A stone bridge over a calm river

A new doctoral training centre designed to improve the health of the UK’s rivers and lakes is to open following a £2.66 million funding boost.

The Centre for Doctoral Training in Real-Time Digital Water-Based Systems for Environmental Health Protection (RED-ALERT CDT) will train a new generation of leaders to transform how we manage aquatic environmental health via Real-Time Digital Water-Based Systems.

It will be based at the University of Bath and led by Professor Barbara Kasprzyk-Hordern alongside partners from the universities of Bangor, Cardiff and Exeter, and the UK Centre for Ecology and Hydrology.

RED-ALERT has been made possible due to £2.66m in funding from the Natural Environment Research Council (NERC), which will also fund three further linked CDTs at other UK universities, aimed at boosting UK expertise in flood prevention, wetland restoration and critical minerals.

Training within RED-ALERT will focus on challenge-led multidisciplinary research and problem-solving skills.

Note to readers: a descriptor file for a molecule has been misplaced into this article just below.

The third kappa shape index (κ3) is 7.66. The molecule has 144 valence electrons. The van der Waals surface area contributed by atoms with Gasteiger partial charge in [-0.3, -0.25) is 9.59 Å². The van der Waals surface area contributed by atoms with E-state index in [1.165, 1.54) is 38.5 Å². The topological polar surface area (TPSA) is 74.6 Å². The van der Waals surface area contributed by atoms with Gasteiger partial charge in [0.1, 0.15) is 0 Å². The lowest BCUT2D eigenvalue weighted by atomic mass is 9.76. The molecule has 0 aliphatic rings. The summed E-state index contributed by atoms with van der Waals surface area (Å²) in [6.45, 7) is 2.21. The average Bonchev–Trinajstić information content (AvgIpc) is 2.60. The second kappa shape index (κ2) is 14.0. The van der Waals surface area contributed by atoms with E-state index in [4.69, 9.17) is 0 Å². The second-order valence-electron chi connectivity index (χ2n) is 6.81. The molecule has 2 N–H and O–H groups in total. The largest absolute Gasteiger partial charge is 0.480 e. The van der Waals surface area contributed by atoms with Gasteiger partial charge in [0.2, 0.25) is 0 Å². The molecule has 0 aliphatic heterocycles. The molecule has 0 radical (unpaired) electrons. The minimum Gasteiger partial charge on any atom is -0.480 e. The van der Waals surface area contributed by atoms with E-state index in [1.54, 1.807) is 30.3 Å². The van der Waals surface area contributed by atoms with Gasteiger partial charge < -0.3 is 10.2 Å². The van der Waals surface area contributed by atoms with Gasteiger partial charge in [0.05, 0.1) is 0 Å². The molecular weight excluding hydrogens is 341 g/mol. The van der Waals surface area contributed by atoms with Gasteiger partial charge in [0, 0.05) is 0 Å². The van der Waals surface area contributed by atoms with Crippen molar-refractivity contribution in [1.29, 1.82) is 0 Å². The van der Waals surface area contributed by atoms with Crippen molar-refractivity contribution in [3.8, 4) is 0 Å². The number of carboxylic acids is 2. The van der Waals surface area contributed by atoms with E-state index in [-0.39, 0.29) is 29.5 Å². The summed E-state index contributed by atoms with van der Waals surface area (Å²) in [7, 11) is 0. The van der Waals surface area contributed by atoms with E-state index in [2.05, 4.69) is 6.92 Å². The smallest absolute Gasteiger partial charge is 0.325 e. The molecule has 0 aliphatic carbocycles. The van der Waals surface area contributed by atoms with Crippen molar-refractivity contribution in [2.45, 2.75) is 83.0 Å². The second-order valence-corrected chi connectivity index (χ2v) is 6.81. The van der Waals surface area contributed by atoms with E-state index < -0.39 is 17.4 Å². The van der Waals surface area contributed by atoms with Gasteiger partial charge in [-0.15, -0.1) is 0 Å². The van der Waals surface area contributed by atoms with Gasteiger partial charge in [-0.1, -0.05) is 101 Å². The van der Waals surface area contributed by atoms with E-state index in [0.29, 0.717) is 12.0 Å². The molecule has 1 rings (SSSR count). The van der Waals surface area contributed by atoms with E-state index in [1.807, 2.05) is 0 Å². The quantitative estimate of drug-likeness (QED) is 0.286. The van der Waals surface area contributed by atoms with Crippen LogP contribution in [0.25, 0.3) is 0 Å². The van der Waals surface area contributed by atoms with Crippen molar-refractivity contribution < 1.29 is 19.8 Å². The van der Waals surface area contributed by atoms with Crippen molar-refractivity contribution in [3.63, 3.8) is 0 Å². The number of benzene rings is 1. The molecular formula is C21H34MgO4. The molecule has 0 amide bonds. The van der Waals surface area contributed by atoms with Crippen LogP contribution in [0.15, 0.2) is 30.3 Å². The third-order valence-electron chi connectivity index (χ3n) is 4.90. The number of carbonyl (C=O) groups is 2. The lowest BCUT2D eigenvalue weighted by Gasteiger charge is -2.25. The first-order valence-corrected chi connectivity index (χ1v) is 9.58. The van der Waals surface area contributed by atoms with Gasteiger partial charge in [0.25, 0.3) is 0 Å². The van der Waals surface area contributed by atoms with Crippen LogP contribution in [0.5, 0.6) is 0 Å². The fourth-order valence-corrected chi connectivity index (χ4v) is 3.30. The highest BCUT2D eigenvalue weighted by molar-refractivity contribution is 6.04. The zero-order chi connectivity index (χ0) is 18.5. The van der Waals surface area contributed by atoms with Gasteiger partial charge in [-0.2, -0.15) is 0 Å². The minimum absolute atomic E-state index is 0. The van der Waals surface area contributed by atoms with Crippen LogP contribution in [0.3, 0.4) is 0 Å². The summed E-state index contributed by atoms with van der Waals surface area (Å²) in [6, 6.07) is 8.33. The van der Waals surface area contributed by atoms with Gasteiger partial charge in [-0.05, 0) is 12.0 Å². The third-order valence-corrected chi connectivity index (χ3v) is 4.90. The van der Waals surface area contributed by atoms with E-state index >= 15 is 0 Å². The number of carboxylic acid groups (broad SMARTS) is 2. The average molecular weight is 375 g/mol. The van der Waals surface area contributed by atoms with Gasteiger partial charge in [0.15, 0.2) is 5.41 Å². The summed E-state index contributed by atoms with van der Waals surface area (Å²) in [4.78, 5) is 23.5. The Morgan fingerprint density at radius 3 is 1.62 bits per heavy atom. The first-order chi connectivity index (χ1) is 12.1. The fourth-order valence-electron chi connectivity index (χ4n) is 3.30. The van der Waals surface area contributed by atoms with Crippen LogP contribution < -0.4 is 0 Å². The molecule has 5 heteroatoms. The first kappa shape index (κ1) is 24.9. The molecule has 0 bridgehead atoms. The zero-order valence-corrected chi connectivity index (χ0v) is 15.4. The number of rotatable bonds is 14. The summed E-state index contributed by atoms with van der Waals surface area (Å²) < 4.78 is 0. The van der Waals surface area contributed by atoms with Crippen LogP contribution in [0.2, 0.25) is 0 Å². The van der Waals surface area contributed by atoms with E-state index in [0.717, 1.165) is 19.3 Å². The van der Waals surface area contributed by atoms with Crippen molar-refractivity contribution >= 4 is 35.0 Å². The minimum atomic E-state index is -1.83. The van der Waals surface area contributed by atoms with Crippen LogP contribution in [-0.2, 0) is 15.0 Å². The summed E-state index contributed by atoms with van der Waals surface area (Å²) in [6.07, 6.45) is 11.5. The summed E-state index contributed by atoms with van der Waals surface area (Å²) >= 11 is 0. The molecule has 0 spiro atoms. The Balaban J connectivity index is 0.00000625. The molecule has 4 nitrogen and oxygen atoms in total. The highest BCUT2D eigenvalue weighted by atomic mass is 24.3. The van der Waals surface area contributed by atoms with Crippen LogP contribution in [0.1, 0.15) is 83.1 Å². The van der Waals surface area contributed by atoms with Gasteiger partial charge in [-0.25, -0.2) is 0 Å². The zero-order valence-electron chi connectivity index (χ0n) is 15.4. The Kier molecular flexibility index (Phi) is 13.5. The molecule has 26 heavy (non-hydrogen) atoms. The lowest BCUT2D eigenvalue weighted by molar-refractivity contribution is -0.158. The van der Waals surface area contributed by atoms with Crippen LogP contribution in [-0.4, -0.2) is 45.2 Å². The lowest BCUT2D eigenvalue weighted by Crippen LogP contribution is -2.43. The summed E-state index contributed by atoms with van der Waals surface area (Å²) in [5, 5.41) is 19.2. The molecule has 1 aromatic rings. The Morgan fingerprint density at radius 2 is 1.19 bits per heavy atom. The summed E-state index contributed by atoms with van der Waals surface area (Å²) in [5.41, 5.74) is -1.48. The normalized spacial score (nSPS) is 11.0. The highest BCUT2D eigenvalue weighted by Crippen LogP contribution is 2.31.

Leveraging nationally leading research facilities, international networks and whole system “Living Labs” to provide the in-depth knowledge and breadth of understanding, it will enable a step-change in managing environmental health.

One focus will be water-based epidemiology, which involves analysing water samples by using high-tech sensors to monitor public health on an ongoing, real-time basis. This is viewed as a potential tool for the detection of future disease outbreaks.

Professor Charles Tyler, Exeter’s Principal Investigator on RED-ALERT, said: “This CDT will train a new generation of experts in cutting-edge water based early warning systems for protecting environmental and human health.

“A key element of our programme is the research will be done in ‘living labs’ and developed in close partnership with end users that will maximise real-world application and impact of the science.

“This is the third successive CDT we, in Biosciences at Exeter, have partnered in securing from NERC in freshwater biology and ecotoxicology (the two previously being FRESH and ECORISC) further highlighting our internationally leading position in these areas of research and training.”

The new CDT will take its first cohort of students from October 2024.

Professor Peter Liss, Interim Executive Chair of NERC, said: “This investment by NERC will equip the next generation of environmental science researchers with the technical and professional skills to tackle some of the key challenges facing the UK.

“The new Centres for Doctoral Training will focus on the key areas of flood prevention, freshwater quality, mineral extraction and wetland conservation.”